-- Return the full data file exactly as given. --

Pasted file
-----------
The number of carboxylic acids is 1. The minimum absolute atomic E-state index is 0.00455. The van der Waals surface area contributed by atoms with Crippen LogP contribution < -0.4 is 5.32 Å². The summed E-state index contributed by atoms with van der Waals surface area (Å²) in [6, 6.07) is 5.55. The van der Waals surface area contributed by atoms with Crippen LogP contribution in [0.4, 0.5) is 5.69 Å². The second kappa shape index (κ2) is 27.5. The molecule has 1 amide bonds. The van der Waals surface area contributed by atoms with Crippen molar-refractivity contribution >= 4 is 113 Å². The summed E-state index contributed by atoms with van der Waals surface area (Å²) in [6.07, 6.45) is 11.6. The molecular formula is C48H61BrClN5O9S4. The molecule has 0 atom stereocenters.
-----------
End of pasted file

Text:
The number of carboxylic acids is 1. The minimum absolute atomic E-state index is 0.00455. The van der Waals surface area contributed by atoms with Crippen LogP contribution < -0.4 is 5.32 Å². The summed E-state index contributed by atoms with van der Waals surface area (Å²) in [6, 6.07) is 5.55. The van der Waals surface area contributed by atoms with Crippen LogP contribution in [0.4, 0.5) is 5.69 Å². The second kappa shape index (κ2) is 27.5. The molecule has 1 amide bonds. The van der Waals surface area contributed by atoms with Crippen molar-refractivity contribution >= 4 is 113 Å². The summed E-state index contributed by atoms with van der Waals surface area (Å²) in [6.07, 6.45) is 11.6. The molecular formula is C48H61BrClN5O9S4. The molecule has 0 atom stereocenters.